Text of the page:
We’re entering the holiday season, which is also, unfortunately, the season of viruses. Namely, RSV season 2022 has officially begun, and slightly earlier than usual this year, heralded by an increase in RSV cases in children’s hospitals across the country.

While RSV can present as a mild upper respiratory cold, it can be especially severe for children under 2, babies born prematurely, those with chronic health conditions or weakened immune systems and older adults. Serious cases are marked by a lower respiratory illness, such as bronchiolitis or pneumonia.

Here’s what to look out for and what to do if your child tests positive for RSV.

12 things parents need to know about RSV 2022

1. RSV stands for respiratory syncytial virus

In healthy adults and older kids, RSV usually presents as a common cold. Symptoms may often start out as mild, with just a clear runny nose and reduced appetite for a couple of days, and then progress to cough and wheezing.

Common RSV symptoms in babies and kids

  • Clear, runny nose
  • Decreased appetite
  • Coughing
  • Wheezing
  • Sneezing

In very young babies, the only symptoms may be decreased activity, irritability and some difficulty breathing. RSV may sometimes present with a fever, but not always. Most healthy people are over the illness in about two weeks, but it can have serious health implications for some infants, especially those who are premature or have other health conditions.

Related: Does breastfeeding protect against RSV?

2.  We’re in the early stages of RSV season 2022

The virus is common in late fall through spring. According to the CDC, in recent years, RSV season has started in mid-September to mid-November, with the season peaking in late December to mid-February, and tapering off in the spring (except in Florida, which has an earlier RSV season onset and longer duration than most states).

But RSV cases are currently on the rise across the country, and doctors are warning that children’s hospitals are already overburdened due to respiratory illnesses, making them worried for the months to come.

3. RSV and other respiratory illnesses may be worse this year

While the virus itself doesn’t seem to be more severe, we are seeing higher case numbers than is typical for this time of year. Experts suggest that during the pandemic, kids who typically would have had more general exposure to RSV in their daily lives and built up some resistance might now be underexposed, leaving a larger subset of the population more vulnerable to RSV infection. This phenomenon is not due to a weakened immune system as a result of public health measures such as lockdowns, masking and social distancing, but those same public health measures intended to slow the spread of Covid also reduced the spread of many common viruses, RSV and flu included.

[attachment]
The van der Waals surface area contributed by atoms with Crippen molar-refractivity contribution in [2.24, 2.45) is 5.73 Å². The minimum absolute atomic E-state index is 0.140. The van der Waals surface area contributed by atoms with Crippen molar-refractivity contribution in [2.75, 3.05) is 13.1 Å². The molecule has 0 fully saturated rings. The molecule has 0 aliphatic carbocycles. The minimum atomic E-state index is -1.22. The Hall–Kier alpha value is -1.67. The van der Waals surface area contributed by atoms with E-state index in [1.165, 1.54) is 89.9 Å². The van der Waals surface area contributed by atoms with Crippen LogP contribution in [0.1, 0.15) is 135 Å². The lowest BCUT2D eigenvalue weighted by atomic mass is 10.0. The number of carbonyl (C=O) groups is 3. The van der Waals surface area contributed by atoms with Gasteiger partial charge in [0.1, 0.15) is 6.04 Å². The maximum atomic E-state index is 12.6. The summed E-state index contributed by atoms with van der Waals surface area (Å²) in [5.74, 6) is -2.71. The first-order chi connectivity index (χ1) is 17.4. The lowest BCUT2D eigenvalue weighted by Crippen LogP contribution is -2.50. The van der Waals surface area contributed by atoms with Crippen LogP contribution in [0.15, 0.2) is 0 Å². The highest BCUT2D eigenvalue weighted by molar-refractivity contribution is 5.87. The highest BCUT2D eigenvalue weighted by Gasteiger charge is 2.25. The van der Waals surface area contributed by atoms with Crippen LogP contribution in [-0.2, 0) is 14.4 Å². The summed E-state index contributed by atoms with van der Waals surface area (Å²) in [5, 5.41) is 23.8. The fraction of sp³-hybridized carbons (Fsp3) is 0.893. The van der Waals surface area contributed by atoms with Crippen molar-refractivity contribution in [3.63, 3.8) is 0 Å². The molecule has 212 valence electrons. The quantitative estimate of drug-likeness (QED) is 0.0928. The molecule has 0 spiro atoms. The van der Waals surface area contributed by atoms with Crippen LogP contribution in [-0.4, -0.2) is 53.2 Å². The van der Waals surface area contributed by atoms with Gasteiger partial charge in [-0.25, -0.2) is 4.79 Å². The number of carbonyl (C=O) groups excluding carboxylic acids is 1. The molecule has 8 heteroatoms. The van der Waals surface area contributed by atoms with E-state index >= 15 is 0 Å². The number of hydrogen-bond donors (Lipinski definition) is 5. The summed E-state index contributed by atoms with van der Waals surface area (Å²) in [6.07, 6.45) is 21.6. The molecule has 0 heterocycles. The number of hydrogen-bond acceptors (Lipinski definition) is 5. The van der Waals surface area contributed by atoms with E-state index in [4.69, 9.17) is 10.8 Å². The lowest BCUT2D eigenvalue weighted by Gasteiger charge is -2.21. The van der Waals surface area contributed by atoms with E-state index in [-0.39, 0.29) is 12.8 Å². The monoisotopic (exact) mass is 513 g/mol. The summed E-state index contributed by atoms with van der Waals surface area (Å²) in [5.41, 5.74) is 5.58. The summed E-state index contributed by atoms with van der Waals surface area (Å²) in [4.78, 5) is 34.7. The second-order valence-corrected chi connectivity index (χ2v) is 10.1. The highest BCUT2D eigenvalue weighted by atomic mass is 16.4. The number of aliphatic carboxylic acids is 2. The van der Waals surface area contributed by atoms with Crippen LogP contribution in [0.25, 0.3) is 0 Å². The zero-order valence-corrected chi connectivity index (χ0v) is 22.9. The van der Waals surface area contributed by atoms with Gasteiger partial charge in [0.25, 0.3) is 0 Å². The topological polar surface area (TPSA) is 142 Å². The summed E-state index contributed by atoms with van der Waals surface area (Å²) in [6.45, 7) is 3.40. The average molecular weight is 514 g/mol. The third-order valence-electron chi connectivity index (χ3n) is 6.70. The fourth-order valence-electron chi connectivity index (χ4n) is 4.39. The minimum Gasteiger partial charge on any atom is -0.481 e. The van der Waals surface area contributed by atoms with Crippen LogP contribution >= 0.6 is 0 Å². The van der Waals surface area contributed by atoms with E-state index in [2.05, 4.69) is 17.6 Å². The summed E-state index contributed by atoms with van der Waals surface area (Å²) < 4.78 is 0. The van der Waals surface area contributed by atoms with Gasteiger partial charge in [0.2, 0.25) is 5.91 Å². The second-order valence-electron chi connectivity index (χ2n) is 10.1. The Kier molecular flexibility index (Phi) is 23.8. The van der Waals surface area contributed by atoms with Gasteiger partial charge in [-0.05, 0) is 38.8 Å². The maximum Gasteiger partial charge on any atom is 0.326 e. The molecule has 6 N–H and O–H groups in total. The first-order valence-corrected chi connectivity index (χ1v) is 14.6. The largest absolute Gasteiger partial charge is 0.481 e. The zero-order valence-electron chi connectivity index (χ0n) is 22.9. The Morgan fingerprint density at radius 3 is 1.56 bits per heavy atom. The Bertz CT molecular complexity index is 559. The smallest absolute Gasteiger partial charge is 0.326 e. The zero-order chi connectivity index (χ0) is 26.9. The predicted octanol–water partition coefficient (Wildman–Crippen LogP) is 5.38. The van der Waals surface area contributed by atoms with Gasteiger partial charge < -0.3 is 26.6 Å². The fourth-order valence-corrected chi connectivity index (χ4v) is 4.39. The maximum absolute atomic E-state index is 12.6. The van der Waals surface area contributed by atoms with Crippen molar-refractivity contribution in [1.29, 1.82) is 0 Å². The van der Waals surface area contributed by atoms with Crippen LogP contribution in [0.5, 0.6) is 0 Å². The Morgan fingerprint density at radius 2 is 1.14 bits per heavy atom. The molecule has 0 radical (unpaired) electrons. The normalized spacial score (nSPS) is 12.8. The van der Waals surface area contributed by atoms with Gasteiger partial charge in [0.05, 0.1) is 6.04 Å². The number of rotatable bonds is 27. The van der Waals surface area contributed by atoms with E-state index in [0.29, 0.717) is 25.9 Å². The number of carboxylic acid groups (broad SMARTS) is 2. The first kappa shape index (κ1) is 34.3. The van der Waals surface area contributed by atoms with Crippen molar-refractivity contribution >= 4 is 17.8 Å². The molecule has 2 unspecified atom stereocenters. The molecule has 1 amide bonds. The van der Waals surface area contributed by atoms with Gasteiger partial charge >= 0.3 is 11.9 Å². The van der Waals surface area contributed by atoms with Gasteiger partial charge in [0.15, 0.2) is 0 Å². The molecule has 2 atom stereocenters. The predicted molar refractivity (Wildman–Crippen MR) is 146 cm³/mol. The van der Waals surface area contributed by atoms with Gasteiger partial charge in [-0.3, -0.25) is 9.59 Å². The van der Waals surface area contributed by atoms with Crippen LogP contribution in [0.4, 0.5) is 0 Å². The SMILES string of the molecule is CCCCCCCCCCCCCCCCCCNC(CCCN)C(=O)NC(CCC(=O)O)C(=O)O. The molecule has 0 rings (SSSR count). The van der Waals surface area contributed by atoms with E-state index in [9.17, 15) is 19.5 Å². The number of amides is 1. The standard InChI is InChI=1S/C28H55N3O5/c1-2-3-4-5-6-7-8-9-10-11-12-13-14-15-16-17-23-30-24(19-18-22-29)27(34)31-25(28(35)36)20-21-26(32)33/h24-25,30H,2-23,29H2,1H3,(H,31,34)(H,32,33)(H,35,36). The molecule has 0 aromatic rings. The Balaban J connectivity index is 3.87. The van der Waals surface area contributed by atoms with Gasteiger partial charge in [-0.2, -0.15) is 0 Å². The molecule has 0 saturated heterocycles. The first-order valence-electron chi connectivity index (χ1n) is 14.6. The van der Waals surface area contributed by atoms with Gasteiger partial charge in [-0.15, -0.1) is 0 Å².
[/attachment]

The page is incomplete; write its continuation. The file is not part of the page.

Recently, CDC experts noted that we could be in for a worse flu season, too, making it a good time to get your flu shot.

Related: Flu shot rates in pregnant women and children are the lowest they’ve been in several seasons, CDC warns

4. RSV is super common

According to the Mayo Clinic, most kids will have been infected with RSV by age 2. That doesn’t mean it’s not serious though. RSV can come on like a cold, but because the virus can cause constricted airways, it can make breathing difficult in some. The CDC notes RSV is the most common cause of bronchiolitis and pneumonia in children younger under 12 months old, and it results in 2.1 million outpatient visits in kids under 5 every year.

5. Some babies require hospitalization

More than 58,000 kids under 5 require hospitalization due to RSV each year. Bronchiolitis and pneumonia can of course put a child in the hospital, but RSV doesn’t have to cause either of those for an infant to require round the clock medical treatment. Sometimes a severe RSV infection without those complications means a baby will require hospitalization so that their breathing can be monitored and IV fluids can be administered.

Related: Amy Schumer’s son was hospitalized for RSV: ‘Hardest week of my life’

6. A baby’s chest muscles and skin pulling inward is a sign of severe RSV

If you notice your baby’s skin and chest are pulling in with every breath they take, you should seek medical attention right away. Short, shallow or rapid breathing, coughing, lethargy and not eating as they usually do are also red flags for parents during RSV season.

Severe RSV symptoms in babies